Pattern Analysis: Using Triangles to Spot Trends in Low-Priced Stocks
In my last column [May 1996] I discussed the potentials that arise from opportunities in investing in past “losers,” primarily low-priced and depressed stocks. I outlined the theories as to why low-priced and depressed stocks could turn into winners, reviewed the studies that support the theory, and commented on some sources for finding these stocks.
However, there is obviously a high risk premium in these stocks, as they are all low-priced and depressed for a purpose. Common sense tells us that if these stocks do indeed provide the better returns, it is reflected in the returns that flow to higher risk takers.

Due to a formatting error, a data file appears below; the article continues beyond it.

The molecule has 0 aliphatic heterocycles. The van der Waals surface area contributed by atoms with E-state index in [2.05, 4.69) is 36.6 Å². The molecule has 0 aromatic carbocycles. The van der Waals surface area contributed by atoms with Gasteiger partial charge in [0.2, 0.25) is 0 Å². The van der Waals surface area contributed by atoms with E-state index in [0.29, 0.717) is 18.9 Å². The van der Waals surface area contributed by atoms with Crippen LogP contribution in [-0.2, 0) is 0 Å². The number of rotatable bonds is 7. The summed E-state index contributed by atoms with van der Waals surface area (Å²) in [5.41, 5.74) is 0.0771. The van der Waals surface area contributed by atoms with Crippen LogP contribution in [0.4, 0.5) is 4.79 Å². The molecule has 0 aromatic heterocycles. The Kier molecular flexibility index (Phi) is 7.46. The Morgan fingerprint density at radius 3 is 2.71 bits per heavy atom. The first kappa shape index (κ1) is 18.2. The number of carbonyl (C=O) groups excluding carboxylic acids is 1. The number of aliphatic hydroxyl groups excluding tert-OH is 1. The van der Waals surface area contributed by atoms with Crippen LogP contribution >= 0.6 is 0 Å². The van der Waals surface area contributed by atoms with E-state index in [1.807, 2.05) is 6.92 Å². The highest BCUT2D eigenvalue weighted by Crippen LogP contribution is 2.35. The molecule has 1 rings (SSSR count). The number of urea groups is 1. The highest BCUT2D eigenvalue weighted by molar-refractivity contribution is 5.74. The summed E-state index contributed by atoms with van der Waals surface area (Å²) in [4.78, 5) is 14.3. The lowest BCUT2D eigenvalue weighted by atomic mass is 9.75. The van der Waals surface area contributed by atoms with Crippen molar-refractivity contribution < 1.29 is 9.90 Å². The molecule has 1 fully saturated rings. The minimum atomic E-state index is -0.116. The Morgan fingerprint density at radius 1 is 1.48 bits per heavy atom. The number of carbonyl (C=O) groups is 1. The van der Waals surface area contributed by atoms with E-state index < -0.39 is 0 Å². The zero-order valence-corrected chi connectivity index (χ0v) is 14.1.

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In addition, simply being on a list of low-priced stocks is no guarantee of success. For the unwary, buying into low-priced and depressed stocks is like trying to catch a falling knife.
Separating the wheat from the chaff is where technical analysis comes into play. Pattern analysis is a branch of technical analysis, and can be very helpful in judging trends and spotlighting both buying and selling opportunities. That’s because patterns are the result of the interplay between support and resistance. Patterns essentially represent the ebb and flow between buyers and sellers, and the implications of the eventual breakouts from patterns can be exceedingly important.
In the last issue, I alluded to the use of one particular pattern, the triangle, in identifying trends in low-priced stocks—a descending triangle in the example of a stock moving lower, and an ascending triangle in the example of a stock moving higher. This article will demonstrate more fully the usefulness of triangles and pattern analysis.
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